The effects of elevated CO2 and ammonium levels in seawater on the physiology of Gracilariopsis chorda (Holmes) Ohmi

We examined the effects of ocean acidification (OA) and eutrophication on the physiology of a red alga, Gracilariopsis chorda, using specimens collected at Wando Island, Korea, in July of 2015. The samples were transported to a laboratory and placed on growth media for treatments involving low or high levels of ammonium (4 μM or 60 μM NH4+) and low or high pH (7.5 or 8.2). The control treatment used filtered seawater (pH 8.2 and 4 μM NH4+). All experiments were conducted at 20°C and under a lighting intensity of 80 μmol photons m-2 s-1, with or without an injection of CO2 (pH 7.5). In addition, we calculated rates of respiration under darkness, at a pH of 7.5 and 60 μM NH4+. Fluctuations in pH as well as the evolution of photosynthetic oxygen and NH4+ uptake rates were monitored for 6 h. The greatest increase in pH levels, from 7.50 to 8.65, occurred in response to 60 μM NH4+, whereas the largest decrease, from 7.50 to 7.42, was associated with elevated respiration rates. At a pH of 7.5, rates of oxygen evolution were higher (236% saturation) for samples treated with 60 μM NH4+ than for the control (121% saturation). Ammonium uptake was highest at pH 7.5 and 60 μM NH4+, with a rate of 0.526±0.002 μmol g-1 FW h-1, followed in order by the treatments of pH 8.2/60 μM NH4+, pH 7.5/4 μM NH4+, and the control (pH 8.2/4 μM NH4+). We speculated that the rates of photosynthesis and NH4+ uptake could be enhanced at a higher ammonium concentration and lower pH because CO2 concentrations were increased through greater photosynthetic activity. Therefore, these findings suggest that the physiology of G. chorda populations can be improved by the interaction of optimized CO2 concentrations and an adequate supply of essential nutrients such as ammonium.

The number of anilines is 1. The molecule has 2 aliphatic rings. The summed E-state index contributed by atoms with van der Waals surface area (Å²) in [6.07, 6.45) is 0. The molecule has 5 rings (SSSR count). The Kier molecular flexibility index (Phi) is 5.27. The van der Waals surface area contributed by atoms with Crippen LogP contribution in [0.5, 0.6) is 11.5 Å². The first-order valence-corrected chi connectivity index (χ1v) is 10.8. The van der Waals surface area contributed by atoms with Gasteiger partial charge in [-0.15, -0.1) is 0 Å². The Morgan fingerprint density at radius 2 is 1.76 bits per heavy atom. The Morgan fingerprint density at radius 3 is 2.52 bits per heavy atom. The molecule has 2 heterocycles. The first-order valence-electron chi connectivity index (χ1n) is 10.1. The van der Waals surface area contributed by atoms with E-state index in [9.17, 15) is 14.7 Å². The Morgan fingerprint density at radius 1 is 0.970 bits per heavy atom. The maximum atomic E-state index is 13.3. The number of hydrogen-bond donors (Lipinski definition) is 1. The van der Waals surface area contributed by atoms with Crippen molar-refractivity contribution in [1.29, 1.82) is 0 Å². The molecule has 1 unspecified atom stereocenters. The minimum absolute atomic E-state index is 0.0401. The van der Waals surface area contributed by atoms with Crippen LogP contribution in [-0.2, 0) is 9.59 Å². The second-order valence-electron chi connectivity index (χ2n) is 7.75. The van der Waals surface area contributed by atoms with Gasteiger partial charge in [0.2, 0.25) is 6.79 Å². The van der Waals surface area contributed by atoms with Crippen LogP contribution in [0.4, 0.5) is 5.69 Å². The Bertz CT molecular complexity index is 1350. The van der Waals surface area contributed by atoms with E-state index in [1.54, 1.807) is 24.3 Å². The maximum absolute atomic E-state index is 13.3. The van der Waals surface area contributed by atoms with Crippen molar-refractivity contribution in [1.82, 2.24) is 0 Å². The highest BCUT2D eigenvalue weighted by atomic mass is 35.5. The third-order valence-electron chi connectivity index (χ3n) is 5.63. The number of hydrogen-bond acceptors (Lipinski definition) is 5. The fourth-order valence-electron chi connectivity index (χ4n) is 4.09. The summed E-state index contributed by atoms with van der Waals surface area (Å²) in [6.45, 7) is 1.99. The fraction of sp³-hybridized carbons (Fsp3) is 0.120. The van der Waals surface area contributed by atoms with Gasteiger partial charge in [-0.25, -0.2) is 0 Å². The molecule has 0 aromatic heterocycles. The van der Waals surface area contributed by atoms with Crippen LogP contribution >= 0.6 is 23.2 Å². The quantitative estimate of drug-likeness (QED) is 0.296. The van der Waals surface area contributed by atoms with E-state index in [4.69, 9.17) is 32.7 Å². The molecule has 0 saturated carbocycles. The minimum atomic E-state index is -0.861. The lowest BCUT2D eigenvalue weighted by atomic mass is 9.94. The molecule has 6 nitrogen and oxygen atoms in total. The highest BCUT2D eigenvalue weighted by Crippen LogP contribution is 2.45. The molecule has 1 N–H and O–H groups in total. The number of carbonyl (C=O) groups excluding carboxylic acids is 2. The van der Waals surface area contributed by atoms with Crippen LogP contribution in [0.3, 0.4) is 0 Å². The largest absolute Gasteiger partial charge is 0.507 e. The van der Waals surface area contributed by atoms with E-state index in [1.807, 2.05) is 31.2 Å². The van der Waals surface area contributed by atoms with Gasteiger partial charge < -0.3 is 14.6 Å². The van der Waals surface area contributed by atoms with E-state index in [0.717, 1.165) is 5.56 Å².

Kang J. W. & Chung I. K., 2016. The effects of elevated CO2 and ammonium levels in seawater on the physiology of Gracilariopsis chorda (Holmes) Ohmi. Journal of Environmental Science International 25(4):473-481. Article.

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